BeefTalk: Beef Cow Waste Creates Challenges for the Future
By Kris Ringwall, Beef Specialist
NDSU Extension Service
Something about building a hip-roofed barn assured our forefathers of a vivid appreciation for animal waste. In the early decades of settling the vast rural expanses of North America, family essentials were secured along with the need for availability of some form of fresh food year around.
In the northern environment, winter was a stumbling block, so up went the hip-roofed barns. The upper floor of the barn served as a haymow and the main floor provided winter protection for the family’s animals. Essential to the success of the operation was a daily supply of milk and cream, along with suitable stable arrangements for the carriage horse.
Cattle auction helps endangered breed
By Ed Enoch
LAUREL – Fifteenth-century Spanish explorers left cattle along the Gulf Coast. During the last 500 years or so, the descendants of those animals became the distinct regional strains of the Pineywoods breed, but are now becoming endangered.
In Laurel Saturday, about 30 people – drawn by curiosity, family history and cultural pride – attended the second annual Pineywoods Cattle Registry and Breeders Association sale.
Saturday’s sale at the Magnolia Center on Mississippi 11 was primarily focused on breeding stock, according to auctioneer Justin Pitts of Ellisville.
Draft of CAFO rules on the way
County to receive document on feedlots ordinance next week.
Fort Wayne Tribune Staff Writer
SOUTH BEND — For months, volunteers and health experts here have been tackling this question: How can St. Joseph County regulate large feedlot operations to protect public health?
The answer, county health officials say, should come early next week, when the Health Department gives the County Council the final draft of an ordinance that would regulate concentrated animal feeding operations, or CAFOs.
That draft will be the result of wide-ranging research and in-depth discussions on the issue, said Marc Nelson, environmental health manager for the Health Department.
S Korea sticks to tough rules on US beef imports
SEOUL: South Korea has asked the United States to follow its strict safety guidelines on U.S. beef imports, sticking to zero tolerance of bones, the agriculture ministry said on Friday.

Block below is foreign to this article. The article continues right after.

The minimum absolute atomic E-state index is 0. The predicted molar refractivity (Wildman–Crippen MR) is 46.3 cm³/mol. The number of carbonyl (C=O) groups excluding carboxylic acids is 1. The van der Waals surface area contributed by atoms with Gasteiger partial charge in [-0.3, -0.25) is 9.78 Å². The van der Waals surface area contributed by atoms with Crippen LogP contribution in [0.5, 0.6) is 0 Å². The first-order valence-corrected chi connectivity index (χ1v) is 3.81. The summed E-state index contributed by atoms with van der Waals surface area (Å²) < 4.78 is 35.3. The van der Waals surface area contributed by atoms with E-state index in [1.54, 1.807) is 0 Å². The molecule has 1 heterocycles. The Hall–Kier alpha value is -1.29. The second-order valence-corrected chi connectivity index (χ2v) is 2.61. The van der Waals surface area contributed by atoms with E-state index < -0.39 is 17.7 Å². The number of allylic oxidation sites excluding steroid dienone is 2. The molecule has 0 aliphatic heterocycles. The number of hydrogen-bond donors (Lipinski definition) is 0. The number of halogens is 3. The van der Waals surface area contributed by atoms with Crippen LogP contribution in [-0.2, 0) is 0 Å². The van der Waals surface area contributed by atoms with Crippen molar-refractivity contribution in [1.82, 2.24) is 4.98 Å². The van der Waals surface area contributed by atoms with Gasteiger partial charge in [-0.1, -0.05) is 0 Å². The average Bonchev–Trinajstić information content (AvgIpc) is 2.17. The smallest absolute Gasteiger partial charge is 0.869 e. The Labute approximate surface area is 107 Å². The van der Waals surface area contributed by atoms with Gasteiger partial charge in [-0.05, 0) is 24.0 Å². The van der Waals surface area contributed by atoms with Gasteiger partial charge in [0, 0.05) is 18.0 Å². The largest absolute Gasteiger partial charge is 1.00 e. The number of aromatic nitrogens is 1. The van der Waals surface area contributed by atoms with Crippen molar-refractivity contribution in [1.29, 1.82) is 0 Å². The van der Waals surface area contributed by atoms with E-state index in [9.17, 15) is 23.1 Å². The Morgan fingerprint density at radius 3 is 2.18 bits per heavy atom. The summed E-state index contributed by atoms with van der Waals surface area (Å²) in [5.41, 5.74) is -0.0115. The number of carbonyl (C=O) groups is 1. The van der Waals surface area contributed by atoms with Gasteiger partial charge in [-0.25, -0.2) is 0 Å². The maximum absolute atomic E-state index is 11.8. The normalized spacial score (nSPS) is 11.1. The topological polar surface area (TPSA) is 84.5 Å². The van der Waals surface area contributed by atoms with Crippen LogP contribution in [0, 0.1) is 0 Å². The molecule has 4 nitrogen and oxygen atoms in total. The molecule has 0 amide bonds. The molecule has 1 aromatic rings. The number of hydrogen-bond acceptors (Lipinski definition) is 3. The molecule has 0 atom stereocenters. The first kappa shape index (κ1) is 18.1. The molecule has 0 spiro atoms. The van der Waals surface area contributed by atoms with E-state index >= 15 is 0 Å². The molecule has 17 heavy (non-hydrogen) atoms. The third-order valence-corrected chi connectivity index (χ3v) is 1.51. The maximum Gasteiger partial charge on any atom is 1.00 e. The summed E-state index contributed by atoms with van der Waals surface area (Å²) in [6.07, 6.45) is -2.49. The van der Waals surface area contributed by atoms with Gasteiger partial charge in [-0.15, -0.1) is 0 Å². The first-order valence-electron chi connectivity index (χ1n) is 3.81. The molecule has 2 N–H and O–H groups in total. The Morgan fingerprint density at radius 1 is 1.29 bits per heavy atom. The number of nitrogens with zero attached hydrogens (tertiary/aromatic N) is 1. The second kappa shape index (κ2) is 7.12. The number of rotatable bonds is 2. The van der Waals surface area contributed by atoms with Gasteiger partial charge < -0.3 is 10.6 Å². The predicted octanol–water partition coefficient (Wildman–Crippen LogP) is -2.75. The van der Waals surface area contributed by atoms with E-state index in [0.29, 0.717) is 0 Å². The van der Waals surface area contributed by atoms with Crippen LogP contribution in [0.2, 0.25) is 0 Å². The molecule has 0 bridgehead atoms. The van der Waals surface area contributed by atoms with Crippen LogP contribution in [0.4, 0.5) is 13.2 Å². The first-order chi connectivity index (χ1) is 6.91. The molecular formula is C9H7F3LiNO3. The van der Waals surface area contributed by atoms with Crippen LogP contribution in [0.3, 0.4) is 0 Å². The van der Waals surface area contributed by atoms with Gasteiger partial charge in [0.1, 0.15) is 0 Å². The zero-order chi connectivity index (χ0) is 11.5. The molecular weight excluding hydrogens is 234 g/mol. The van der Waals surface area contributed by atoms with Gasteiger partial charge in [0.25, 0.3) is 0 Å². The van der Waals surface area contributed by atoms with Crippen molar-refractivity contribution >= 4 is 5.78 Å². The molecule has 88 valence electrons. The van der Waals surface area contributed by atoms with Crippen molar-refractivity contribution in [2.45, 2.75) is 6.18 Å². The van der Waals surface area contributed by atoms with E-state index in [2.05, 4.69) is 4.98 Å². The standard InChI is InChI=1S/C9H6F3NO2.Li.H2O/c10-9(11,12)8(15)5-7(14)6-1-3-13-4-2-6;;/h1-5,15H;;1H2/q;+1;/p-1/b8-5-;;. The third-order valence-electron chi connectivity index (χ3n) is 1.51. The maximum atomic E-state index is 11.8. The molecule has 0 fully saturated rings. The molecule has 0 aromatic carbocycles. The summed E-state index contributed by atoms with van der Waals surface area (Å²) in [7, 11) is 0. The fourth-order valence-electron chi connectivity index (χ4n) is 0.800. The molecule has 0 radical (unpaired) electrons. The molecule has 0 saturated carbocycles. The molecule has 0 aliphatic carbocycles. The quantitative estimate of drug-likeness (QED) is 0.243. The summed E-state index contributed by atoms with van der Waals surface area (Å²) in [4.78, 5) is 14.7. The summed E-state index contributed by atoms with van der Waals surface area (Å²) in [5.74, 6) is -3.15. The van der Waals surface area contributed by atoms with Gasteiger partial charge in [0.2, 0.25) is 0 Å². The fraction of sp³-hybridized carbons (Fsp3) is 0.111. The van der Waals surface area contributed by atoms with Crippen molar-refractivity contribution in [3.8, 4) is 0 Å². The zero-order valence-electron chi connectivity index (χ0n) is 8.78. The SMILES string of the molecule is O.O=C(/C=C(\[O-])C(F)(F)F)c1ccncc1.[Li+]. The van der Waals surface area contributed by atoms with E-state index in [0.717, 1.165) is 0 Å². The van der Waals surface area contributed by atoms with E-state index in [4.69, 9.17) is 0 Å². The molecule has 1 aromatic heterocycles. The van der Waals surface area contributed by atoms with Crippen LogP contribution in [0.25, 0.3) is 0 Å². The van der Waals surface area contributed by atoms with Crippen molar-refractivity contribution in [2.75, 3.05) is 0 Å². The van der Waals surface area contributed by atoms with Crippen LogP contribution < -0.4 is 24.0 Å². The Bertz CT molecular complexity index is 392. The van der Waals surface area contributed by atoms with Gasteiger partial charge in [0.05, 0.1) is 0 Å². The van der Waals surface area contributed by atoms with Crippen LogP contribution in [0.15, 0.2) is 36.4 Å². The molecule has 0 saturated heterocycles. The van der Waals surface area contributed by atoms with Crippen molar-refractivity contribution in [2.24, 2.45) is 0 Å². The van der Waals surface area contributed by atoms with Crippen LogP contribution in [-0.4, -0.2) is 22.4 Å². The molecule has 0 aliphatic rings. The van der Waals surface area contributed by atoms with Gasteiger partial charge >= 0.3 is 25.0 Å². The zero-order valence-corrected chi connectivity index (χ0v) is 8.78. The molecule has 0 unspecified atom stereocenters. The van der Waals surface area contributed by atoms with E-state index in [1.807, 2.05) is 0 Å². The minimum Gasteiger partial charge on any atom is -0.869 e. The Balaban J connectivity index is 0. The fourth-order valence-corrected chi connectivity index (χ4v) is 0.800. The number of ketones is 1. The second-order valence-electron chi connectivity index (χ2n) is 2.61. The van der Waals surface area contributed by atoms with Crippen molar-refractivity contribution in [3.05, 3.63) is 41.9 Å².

South Korea ended a ban on US beef that had been imposed after mad cow disease was found in the United States in 2003, but tough restrictions on imports have limited sales in what was once the third-largest market for the meat.
Seoul said that if tiny bone chips were found, exports from the plant that shipped the product will be barred, and if any risky parts such as ribs were found, all US beef imports would be suspended again.
U.S. Cattle On Feed Up 4 Percent, Record Inventory
Cattle and calves on feed for slaughter market in the United States for feedlots with capacity of 1,000 or more head totaled 12.0 million head on November 1, 2006. The inventory was 4 percent above November 1, 2005 and 6 percent above November 1, 2004. This is the highest November 1 inventory since the series began in 1996.
Placements in feedlots during October totaled 2.43 million, 13 percent below 2005 and 10 percent below 2004. Net placements were 2.34 million head. This is the second lowest placements for the month of October since the series began in 1996. During October, placements of cattle and calves weighing less than 600 pounds were 840,000, 600-699 pounds were 645,000, 700-799 pounds were 485,000, and 800 pounds and greater were 455,000.
Ranchers Contemplate I.D. Program
In other news tonight….
Cattle producers want some answers regarding the animal Identification program.
Today, members of the Independent Beef Association of North Dakota, or I-Band, are holding their first annual meeting.
President of I-Band, Pat Becker says many of the members are not in favor of the program becoming mandatory.
He says many producers already have a system of their own to track their animals.